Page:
Welcome to my birdwatching blog. This blog will contain stories about my bird watching trips, interesting bird news and other tales that may or may not be bird related. I want to make it useful to the avid birder as well as those who may only have a passing interest in bird watching. I enjoy photographing bird life, common and rare through a spotting scope, not that they always sit still long enough for me. Being on the outskirts of North East London, my reports will not only cover my local patch of Redbridge/Waltham Forest, but also dip into deepest Essex, Suffolk, Kent and Norfolk.


Sunday, 17 June 2012

Am I going to see the Little Bittern? No, I’m going to photograph Tufted Ducks, okay?

Okay, I’ve just proved to myself that I’m not a bona fide twitcher. If I was, I’d have been bashing elbows with all the other birders of Herts, Essex and London over at Stockers Lake, Herts, for the Little Bittern. Instead, I went to Rye Meads also in Herts for Kingfishers and Kestrels. Okay, the Kingfishers didn’t show so just the Kestrels then and a couple of Green Sandpipers if you will.

Rye Meads is nice (nice cool not nice twee). It’s been a few years since I’ve walked the boards there but I like what they’ve done with the place. I really wanted to shoot Kingfishers and Rye Meads is the place to do it. My problem was timing. The Kingfisher pair are on a clutch of eggs so activity is low to say the least. I gave it a couple of hours but no change of place between the male and female happened in that time so I gave up. All was not lost though as five Kestrel young, almost at the stage of flight took turns to either defecate out of their nest box or have a gander at what the outside world looks like.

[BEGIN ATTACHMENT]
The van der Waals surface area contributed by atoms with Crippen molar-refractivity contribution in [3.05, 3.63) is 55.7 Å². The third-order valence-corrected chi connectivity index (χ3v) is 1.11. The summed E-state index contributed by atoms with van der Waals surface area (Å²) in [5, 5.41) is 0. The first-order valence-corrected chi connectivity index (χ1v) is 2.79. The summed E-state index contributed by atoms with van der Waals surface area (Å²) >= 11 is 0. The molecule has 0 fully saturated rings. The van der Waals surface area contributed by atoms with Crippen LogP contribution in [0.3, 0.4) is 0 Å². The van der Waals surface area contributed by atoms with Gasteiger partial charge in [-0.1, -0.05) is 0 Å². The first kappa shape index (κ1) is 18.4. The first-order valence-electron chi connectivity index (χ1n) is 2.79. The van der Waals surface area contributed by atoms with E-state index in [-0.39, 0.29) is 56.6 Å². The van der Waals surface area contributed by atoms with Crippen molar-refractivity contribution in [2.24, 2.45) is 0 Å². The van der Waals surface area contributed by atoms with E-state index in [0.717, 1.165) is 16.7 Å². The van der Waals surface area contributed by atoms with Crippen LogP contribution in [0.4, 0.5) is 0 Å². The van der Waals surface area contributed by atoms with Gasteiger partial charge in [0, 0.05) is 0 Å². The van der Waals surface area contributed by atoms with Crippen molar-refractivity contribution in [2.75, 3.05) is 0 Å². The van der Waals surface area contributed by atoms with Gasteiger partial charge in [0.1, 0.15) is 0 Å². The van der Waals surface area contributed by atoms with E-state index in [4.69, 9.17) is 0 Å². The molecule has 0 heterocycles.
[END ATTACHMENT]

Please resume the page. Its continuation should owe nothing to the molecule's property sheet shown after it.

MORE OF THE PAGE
There are 5 young kestrels in this box!
I left the 'Kingfisher Hide' (apt term really) and went to check on all the other birdlife on the reserve. I decided to go to the Draper Hide which had a couple of Green Sandpipers on the scrape first.

The paths to the hide had singing Cetti’s Warblers, about 3 or 4 and numerous Blackcaps and Reed Warblers again in song. From the hide there was plenty to see. A Common Redshank probed the shallow waters at the back while a pair of Oystercatchers were in the mood for love and who knows, may breed here. Common Terns made themselves know with their ratchet cries and squabbling.

the Green Sandpipers were annoyingly asleep to begin with with their heads firmly tucked under wing. But as the sun emerged from greyish clouds, so did the Sandpipers. This was as near to a Green Sandpiper as I have got. Normally they skirt the marsh fringes on the opposite side of a scrape to me so getting a few images wasn’t too difficult.

Green Sandpiper

There were two of them. How interesting.


Green Sandpiper
Now with the Oystercatchers getting all romantic, not far away in another stretch of water, things were getting a little hot for one poor female Tufted Duck. At least three drakes were fighting for her attention (Buy flowers and chocolates guys, splashing algae all over her isn’t a good way of softening up the girl of your dreams). Not sure who won, maybe the prize-fighting Coot that also joined the melee got the girl like a strutting little James Dean that he was.
Female Tufted Duck looking in shock after fighting off a couple of frisky drakes
So maybe if the Little Bittern is still around next week, I’ll fight my way through the crowds of twitchers to get the bird.